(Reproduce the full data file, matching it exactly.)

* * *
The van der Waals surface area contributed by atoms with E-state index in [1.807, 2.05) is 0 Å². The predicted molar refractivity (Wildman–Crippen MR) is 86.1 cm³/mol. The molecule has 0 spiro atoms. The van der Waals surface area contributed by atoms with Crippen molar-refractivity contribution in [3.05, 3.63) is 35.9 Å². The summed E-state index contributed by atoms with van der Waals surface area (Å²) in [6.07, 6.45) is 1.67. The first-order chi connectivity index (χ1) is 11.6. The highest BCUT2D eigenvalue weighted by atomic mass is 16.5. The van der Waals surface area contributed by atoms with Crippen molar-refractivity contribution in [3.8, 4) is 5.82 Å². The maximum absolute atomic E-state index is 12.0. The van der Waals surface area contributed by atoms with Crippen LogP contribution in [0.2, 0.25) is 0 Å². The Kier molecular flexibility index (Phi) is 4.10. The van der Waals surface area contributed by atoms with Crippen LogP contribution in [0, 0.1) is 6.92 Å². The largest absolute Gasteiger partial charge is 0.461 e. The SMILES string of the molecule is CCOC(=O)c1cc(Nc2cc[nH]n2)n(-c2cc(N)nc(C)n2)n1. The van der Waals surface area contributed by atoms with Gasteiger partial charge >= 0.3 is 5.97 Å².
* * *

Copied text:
The van der Waals surface area contributed by atoms with E-state index in [1.807, 2.05) is 0 Å². The predicted molar refractivity (Wildman–Crippen MR) is 86.1 cm³/mol. The molecule has 0 spiro atoms. The van der Waals surface area contributed by atoms with Crippen molar-refractivity contribution in [3.05, 3.63) is 35.9 Å². The summed E-state index contributed by atoms with van der Waals surface area (Å²) in [6.07, 6.45) is 1.67. The first-order chi connectivity index (χ1) is 11.6. The highest BCUT2D eigenvalue weighted by atomic mass is 16.5. The van der Waals surface area contributed by atoms with Crippen molar-refractivity contribution in [3.8, 4) is 5.82 Å². The maximum absolute atomic E-state index is 12.0. The van der Waals surface area contributed by atoms with Crippen LogP contribution in [0.2, 0.25) is 0 Å². The Kier molecular flexibility index (Phi) is 4.10. The van der Waals surface area contributed by atoms with Crippen LogP contribution in [0, 0.1) is 6.92 Å². The largest absolute Gasteiger partial charge is 0.461 e. The SMILES string of the molecule is CCOC(=O)c1cc(Nc2cc[nH]n2)n(-c2cc(N)nc(C)n2)n1. The van der Waals surface area contributed by atoms with Gasteiger partial charge >= 0.3 is 5.97 Å².